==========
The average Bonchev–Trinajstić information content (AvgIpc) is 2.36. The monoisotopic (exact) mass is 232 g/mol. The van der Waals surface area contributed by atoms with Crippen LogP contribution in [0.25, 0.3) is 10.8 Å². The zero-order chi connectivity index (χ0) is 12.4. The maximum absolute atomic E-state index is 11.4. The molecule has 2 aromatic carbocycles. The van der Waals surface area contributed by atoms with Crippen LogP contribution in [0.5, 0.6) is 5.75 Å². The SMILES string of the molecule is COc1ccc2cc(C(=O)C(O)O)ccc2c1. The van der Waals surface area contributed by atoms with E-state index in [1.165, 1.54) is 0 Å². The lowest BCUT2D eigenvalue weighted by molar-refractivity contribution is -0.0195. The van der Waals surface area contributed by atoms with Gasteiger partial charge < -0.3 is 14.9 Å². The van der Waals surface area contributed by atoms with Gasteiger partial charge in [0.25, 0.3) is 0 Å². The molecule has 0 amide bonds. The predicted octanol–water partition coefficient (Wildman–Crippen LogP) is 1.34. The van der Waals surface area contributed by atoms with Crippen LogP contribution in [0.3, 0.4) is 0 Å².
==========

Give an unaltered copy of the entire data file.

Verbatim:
The average Bonchev–Trinajstić information content (AvgIpc) is 2.36. The monoisotopic (exact) mass is 232 g/mol. The van der Waals surface area contributed by atoms with Crippen LogP contribution in [0.25, 0.3) is 10.8 Å². The zero-order chi connectivity index (χ0) is 12.4. The maximum absolute atomic E-state index is 11.4. The molecule has 2 aromatic carbocycles. The van der Waals surface area contributed by atoms with Crippen LogP contribution in [0.5, 0.6) is 5.75 Å². The SMILES string of the molecule is COc1ccc2cc(C(=O)C(O)O)ccc2c1. The van der Waals surface area contributed by atoms with E-state index in [1.165, 1.54) is 0 Å². The lowest BCUT2D eigenvalue weighted by molar-refractivity contribution is -0.0195. The van der Waals surface area contributed by atoms with Gasteiger partial charge < -0.3 is 14.9 Å². The van der Waals surface area contributed by atoms with Gasteiger partial charge in [0.25, 0.3) is 0 Å². The molecule has 0 amide bonds. The predicted octanol–water partition coefficient (Wildman–Crippen LogP) is 1.34. The van der Waals surface area contributed by atoms with Crippen LogP contribution in [0.3, 0.4) is 0 Å².